It is unlikely that microorganisms in supplements have negative health effects for healthy population with mature intestinal flora. That is the conclusion of the Norwegian Scientific Committee for Food Safety (VKM), that has assessed the use of some specific strains of 12 microorganisms.
All assessed microorganisms are found in food supplements on the market in Norway. Risk assessments are made on the request of the Norwegian Food Safety Authority (NFSA).
The assessment is a part of the risk assessment of "other substances" which are substances that have a nutritional or physiological effect, but are not vitamins and minerals.
Data about long-term effects for infants and toddlers are lacking
The risk assessment is based on previous assessments and articles retrieved from literature search. VKM concludes that it is unlikely that the microorganisms used as "other substances" cause adverse health effects for healthy population with mature intestinal flora.
However, no data on long-term adverse effects on infants and young children were identified. The evidence is accruing that the early microbial composition of the neonatal gut is important for the development of the gut flora and the immune system of the growing child.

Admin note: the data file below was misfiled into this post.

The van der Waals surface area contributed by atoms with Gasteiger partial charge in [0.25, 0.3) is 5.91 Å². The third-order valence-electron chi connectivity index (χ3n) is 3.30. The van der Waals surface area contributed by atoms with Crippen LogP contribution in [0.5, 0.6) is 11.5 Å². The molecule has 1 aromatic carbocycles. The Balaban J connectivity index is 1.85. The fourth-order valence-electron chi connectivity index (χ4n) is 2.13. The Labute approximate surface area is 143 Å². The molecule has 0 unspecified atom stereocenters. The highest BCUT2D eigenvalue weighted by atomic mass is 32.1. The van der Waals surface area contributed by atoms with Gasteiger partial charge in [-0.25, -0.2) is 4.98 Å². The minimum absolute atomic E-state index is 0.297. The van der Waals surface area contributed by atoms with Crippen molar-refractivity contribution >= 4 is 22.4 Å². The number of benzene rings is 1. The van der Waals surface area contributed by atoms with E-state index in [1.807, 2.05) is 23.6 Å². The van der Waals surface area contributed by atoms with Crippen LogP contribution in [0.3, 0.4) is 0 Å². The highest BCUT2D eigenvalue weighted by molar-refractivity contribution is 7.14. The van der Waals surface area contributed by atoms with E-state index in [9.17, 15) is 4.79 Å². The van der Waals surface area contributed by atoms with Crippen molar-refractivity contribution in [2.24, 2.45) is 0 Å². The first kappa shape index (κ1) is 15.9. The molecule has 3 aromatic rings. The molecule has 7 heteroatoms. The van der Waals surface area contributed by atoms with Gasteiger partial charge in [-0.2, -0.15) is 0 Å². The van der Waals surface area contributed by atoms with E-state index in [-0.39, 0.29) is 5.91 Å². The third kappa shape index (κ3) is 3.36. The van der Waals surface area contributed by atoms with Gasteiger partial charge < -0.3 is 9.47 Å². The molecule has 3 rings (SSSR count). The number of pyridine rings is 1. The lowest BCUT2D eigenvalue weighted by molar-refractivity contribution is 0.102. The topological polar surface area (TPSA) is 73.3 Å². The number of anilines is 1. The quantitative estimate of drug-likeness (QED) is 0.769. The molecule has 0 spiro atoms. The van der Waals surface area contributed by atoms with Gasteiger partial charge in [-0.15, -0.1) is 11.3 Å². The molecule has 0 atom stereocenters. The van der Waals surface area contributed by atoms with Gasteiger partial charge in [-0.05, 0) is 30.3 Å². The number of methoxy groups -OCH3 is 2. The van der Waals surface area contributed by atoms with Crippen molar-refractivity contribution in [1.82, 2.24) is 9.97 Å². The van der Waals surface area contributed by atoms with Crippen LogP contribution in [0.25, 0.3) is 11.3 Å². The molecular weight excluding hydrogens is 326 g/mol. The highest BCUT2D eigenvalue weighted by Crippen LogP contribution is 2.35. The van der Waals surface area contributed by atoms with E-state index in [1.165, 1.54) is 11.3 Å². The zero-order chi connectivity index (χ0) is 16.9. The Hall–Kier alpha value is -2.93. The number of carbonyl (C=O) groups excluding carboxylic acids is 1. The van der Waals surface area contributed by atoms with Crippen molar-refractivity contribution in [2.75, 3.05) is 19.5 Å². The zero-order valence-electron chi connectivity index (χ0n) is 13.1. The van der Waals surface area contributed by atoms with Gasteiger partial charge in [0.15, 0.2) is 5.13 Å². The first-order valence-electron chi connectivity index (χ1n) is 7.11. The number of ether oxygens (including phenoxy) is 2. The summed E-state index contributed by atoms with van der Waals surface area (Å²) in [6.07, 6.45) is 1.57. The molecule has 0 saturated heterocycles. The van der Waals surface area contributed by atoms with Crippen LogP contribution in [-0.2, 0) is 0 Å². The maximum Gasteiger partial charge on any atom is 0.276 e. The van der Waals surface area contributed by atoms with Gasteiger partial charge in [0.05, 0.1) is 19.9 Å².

- It is not possible to exclude that a daily supply of a single particular bacterial strain over a prolonged period of time to an immature gastro-intestinal tract may have long-term adverse effects on that development of the gut flora and the immune system of the growing child, says Danica Grahek-Ogden. She has been project manager for the risk assessments.
NFSA will use the risk assessments as a background for development of the legislation on "other substances".
The risk assessments are prepared by the Biohaz panel.
The risk assessment was published 06.12.2016.